Why does my employer want me to sign an arbitration agreement?

An arbitration agreement waives your right to sue your employer in court.

By , J.D. · UC Berkeley School of Law


I just started a new job, and my employer asked me to sign a bunch of forms, including an Arbitration Agreement. The agreement says I'm giving up my right to sue over anything that happens during my employment. This seems fishy to me: I've spent all of one day on the job, and they already want me to give up my rights. Does this mean they are planning to break the law? Why do they want me to sign this?


A very good question, and the answer is that there are many reasons why employers want employees to sign agreements to arbitrate. Most of them start with a dollar sign: Employers believe that they stand to lose less often -- and less money -- in arbitration than they would in court. Interestingly, the data don't entirely bear this out.

But first things first: An arbitration agreement is a contract in which you give up your right to bring certain claims to court. Instead, you agree that you may raise those claims only in an arbitration proceeding. An arbitration is similar to a trial, in that there is a decision maker (the arbitrator), who decides issues as a judge would. But there is no jury, there are no rules of evidence, and the procedures in arbitration are much more streamlined. Cases go to arbitration more quickly, and often cost less, than they would in court.

Employers have long believed that they fare better in arbitration. The main reason for this belief is juries: Generally, juries are thought to be more sympathetic to the little guy (the employee, in an employment dispute), more easily swayed by emotion, and more likely to award huge dollar amounts to someone they feel was wronged. Arbitrators are generally retired judges or lawyers, and are thought to be more likely to side with business and more likely to set their emotions aside and look only at the facts.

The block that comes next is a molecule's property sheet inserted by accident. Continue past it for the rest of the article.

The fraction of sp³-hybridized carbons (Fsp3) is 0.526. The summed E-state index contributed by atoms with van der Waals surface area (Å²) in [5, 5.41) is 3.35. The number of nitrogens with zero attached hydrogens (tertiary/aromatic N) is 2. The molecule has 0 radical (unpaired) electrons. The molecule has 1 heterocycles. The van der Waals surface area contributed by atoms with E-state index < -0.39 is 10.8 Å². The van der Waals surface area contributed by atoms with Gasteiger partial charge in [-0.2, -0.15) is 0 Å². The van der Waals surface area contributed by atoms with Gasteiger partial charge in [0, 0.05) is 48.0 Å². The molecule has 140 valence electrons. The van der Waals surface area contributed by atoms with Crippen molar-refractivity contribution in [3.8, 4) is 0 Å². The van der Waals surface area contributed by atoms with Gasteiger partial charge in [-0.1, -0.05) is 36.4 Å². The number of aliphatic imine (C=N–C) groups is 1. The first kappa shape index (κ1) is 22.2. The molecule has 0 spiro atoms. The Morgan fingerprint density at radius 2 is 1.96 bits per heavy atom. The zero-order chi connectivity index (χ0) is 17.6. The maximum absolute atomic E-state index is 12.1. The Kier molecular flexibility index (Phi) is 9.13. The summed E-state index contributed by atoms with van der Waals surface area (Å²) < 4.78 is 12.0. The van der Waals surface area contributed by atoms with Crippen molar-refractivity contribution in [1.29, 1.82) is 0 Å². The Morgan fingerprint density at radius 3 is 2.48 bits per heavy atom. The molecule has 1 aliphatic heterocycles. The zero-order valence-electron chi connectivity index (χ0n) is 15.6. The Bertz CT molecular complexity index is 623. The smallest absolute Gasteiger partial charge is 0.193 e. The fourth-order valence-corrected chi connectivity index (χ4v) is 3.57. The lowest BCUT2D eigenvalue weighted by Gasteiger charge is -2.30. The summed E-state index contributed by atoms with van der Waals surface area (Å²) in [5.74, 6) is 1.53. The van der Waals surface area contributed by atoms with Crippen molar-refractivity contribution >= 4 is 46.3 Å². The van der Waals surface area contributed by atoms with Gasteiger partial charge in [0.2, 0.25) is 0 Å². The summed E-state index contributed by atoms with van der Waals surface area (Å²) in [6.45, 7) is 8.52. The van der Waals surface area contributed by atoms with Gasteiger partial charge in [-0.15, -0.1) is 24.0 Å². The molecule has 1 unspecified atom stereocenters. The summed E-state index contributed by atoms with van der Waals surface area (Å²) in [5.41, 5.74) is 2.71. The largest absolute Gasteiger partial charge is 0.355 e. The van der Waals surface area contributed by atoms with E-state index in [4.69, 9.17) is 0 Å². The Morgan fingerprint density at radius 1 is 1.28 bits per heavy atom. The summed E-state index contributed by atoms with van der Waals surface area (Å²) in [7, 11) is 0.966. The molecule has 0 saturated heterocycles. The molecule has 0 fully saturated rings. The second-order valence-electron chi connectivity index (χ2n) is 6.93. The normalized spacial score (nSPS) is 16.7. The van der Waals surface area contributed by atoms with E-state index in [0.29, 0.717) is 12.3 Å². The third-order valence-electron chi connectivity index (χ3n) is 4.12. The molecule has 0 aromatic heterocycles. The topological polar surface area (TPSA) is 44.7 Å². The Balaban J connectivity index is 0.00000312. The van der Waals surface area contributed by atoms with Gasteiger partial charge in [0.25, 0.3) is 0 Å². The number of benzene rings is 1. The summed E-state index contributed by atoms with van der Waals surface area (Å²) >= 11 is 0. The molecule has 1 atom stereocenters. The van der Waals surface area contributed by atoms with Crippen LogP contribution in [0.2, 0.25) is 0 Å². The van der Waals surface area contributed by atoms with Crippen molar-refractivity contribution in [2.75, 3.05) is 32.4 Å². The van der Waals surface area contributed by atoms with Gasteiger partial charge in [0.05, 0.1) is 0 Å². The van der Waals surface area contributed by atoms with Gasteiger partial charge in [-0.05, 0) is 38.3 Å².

Is this true? All the subjective stuff is anyone's guess -- certainly every employment lawyer can tell you about a stingy juror who didn't want their client to get a red cent. But as for the win/loss record and dollar amounts, the jury is still out. Some research shows that employees (and former employees) tend to win more often in arbitration than in court. And, while some studies show that employees win larger awards in court, others show that employee awards in arbitration are comparable to those in litigation.

Despite this research, however, the perception remains that employers will fare better in arbitration. Which is likely why yours want you to agree to bring any disputes in that forum. Although it's possible your employer has nefarious plans for you, it's much more likely to simply be covering its legal bases, just in case.

Before you sign the agreement, read it carefully -- and check out the advice in our article Signing an Arbitration Agreement With Your Employer. There are certain provisions in these agreements that courts have struck down as unfair to employees, and a few items you might want to at least try to negotiate before you sign on the dotted line.

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